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How food delivery apps can seize their huge opportunity and beat the competition

Covid-19 has rapidly accelerated the consumer shift towards delivery apps, with the global online food delivery market worth over $35 billion annually, and expected to reach over $360 billion by 2030, according to the ASEAN Post. “For the first time”, CBS News wrote in February 2020, “U.S. restaurants are projected to make more money from food consumed outside their doors than inside”. 

Also driving the shift towards delivery away from dine-in in the U.S. are UberEats, Grubhub, and DoorDash. As these companies seek to reduce competition and increase scale, the landscape today is one of consolidation. Several acquisitions have taken place in 2020: Uber, which owns UberEats, purchased Postmates for $2.65 billion, and the European giant Just Eat Takeaway snapped up the U.S.'s third-largest delivery app, Grubhub in June 2020 for $7.3 billion. Last year, DoorDash bought Caviar to help cement its position as the market leader in the U.S. 

However, these apps offer virtually the same service and access to the same restaurants - barring a few exclusives. Each app has an opportunity to take their growth to the next step, by focusing on improving their marketing strategies and products. Below, we offer several ways they can do that. 

Get to users first, and retain them for longer

With millions of users turning to food delivery apps as we continue living in this Covid-19 era, marketers must ensure they have the right UA strategy to maximize the potential of this opportunity. Central to a savvy marketing strategy is acquiring users who align with the business needs of this vertical: long-term, loyal users who spend in apps. To that end, OEM and carrier channels (like Samsung and T-Mobile respectively) represent a valuable opportunity - with these channels, advertisers can reach high LTV users at high-intent moments throughout the device lifecycle, at scale. Here’s how:

Deep targeting: One way this is achieved is by deep targeting. OEM and carrier channels leverage opt-in user data, like age and gender, to serve relevant ads at the right time directly on their devices. Advertisers can also target users based on their device model: people with high or mid-end devices, for instance, are typically those with the disposable income to spend on food deliveries and most likely to convert into long-term, paying users.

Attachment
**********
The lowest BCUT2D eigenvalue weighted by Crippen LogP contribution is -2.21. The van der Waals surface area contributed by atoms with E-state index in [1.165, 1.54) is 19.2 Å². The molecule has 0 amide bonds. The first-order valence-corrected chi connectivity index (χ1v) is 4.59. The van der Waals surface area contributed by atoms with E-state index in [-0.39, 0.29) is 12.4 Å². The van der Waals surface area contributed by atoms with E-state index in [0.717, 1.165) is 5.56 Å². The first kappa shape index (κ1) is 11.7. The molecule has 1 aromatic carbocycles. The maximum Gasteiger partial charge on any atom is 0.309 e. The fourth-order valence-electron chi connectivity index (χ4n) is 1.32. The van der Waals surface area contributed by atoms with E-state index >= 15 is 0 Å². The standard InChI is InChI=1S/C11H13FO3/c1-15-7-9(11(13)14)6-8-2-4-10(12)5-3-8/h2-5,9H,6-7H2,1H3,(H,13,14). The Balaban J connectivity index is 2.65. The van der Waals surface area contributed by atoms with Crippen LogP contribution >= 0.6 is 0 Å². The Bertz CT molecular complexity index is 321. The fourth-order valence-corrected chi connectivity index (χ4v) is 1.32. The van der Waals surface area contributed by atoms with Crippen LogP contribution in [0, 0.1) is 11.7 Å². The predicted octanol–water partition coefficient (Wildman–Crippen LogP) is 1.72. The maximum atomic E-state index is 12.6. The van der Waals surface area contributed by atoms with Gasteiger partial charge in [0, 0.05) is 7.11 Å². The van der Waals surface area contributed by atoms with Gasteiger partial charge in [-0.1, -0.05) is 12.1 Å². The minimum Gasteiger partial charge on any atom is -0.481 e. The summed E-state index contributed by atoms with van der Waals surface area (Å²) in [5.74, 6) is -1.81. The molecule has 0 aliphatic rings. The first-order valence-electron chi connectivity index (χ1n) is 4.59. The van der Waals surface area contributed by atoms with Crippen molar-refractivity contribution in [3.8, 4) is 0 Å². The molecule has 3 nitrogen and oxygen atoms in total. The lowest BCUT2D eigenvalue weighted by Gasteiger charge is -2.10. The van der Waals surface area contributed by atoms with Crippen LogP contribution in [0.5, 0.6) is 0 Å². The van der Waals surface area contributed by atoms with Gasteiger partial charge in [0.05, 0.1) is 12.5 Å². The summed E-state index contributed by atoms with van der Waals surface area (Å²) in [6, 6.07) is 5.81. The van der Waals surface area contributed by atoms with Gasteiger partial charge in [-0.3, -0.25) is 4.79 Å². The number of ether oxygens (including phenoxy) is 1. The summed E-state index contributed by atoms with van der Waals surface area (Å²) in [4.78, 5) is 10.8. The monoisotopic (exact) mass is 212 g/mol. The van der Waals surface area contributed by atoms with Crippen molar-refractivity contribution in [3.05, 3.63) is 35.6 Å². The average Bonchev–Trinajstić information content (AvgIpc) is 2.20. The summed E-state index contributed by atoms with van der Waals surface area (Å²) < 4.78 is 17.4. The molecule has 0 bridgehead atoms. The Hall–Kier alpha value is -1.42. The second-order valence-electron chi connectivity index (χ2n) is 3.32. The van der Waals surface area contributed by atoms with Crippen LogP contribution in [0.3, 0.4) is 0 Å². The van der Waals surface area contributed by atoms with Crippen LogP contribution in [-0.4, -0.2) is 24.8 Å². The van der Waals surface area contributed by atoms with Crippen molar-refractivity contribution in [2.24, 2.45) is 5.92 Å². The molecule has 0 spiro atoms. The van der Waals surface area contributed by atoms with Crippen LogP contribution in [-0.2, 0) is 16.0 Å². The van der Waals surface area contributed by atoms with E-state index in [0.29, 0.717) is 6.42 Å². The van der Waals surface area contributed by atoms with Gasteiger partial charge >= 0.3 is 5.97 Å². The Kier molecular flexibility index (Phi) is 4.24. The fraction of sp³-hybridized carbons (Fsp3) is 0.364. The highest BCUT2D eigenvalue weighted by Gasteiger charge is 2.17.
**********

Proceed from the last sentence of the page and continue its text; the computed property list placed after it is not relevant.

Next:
Valuable placements: In addition to deep targeting, OEM and carrier channels enable advertisers to get to users first. Given the lack of meaningful differentiation between food delivery apps - all the apps offer virtually the same service and, apart from a few exclusives, most have the same restaurants - advertisers can be confident that users will stay loyal to the first delivery app they install. That’s why getting to users early is so important, and why it’s worth incorporating these channels into a UA strategy.  The OOBE (out of box experience) placement, is a great example - advertisers can reach relevant users while they’re setting up new devices, in a native experience that feels like a natural part of the device onboarding process. Despite the merits of traditional channels, they don’t offer the ability to reach users earlier than competitors like the OOBE does.  

Total reach: The reach of campaigns on OEM and carrier channels is not limited to social media users and gamers like the majority of UA channels - they also reach non-savvy users, such as seniors, directly on their devices. This, combined with age targeting, makes for a powerful UA channel. Given that seniors are the most vulnerable group in terms of coronavirus, many are avoiding public spaces - making their need for grocery and food delivery far more pronounced than younger cohorts. Delivery companies should strive to onboard as many seniors as possible, not only to untap their business potential but also to provide a genuinely valuable service. Recognizing this, in April 2020 UberEats rolled out a new delivery service for senior citizens that allows customers to place their order over the phone, without needing to use the app.